God reaches out to gather all human history to his divine heart by the
sending of Jesus and his divine mission to bring the world to God. What
Jesus did was gather up everything of our world and history, all of
its beauty and tragedy, all of its tears and joys, and bring it to the
Father. Even suffering and death were gathered up, as we remember in
our eucharistic prayer: "For our sake he opened his arms on the cross."
The cross is the sign not only of suffering and death but also of resurrection
and new creation. The cross is the place where death was transformed.
The sacrifice of the cross is, in reality, God's holy action in which
death is made into risen life.
the meal with us Jesus is making sacrifice. Jesus is reaching out to
us and our world to gather it to himself to make our world and ourselves
holy. We become holy because God makes us holy. The more we surrender
to this holy action of God in Jesus Christ, the more we share in God's
holy action and so join in the sacrifice of Christ. "Lord," we pray
in our eucharistic prayer, "you are holy indeed, the fountain of all
holiness." The eucharistic meal is the sacrifice of Jesus and the sacrifice
of us, the community of Church, gathered up with him in response to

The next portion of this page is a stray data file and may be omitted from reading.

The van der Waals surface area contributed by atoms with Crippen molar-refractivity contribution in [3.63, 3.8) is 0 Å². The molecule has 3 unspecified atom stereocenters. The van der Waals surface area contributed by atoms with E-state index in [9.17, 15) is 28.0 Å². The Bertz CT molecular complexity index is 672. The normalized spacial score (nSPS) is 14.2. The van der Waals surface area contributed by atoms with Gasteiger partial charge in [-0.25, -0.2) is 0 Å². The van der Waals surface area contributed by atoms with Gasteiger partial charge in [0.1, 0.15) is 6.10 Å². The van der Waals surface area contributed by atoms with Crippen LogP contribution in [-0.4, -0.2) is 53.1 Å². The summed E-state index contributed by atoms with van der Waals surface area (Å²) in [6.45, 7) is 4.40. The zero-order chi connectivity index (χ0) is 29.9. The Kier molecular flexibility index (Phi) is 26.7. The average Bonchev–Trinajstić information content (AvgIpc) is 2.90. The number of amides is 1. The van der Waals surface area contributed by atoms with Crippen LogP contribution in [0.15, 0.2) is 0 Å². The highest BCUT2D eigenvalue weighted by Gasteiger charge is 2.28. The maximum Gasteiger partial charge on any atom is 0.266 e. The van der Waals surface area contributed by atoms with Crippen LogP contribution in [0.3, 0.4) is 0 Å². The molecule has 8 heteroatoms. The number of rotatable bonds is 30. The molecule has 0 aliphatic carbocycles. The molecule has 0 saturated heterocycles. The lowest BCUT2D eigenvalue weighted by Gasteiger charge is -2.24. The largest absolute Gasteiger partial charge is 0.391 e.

the Father of love.*
Father John Gallen is founder of the North American Academy of Liturgy.
He holds a doctorate from the University of Trier in Germany.
When Lucas Benitez, 24, sits down for a meal,
he makes a point of thanking God and thinking of the farmworkers
who helped bring food to the table. When you yourself labor
by day in the fields, gratitude for food comes naturally.
When he immigrated from Mexico as a teen to begin
the life of a farmworker in Florida, Mr. Benitez was grateful
for the opportunity to work and help his parents and siblings
back home. But he wasn't prepared for what he encountered: verbal
and physical abuse, denial of basics such as fresh drinking
water, shockingly low wages.
Nor was he prepared to accept such oppression
without a challenge. In 1995 he helped organize a general strike
in Immokalee, Florida, in a successful effort to turn back a
wage cut that had been planned by local growers. Other actions
followed, including a 30-day hunger strike that brought about
the first raise for tomato pickers in decades.
Although he continues to labor in the fields,
particularly during the summer months, Mr. Benitez also works
full-time for the Coalition of Immokalee Workers in Florida.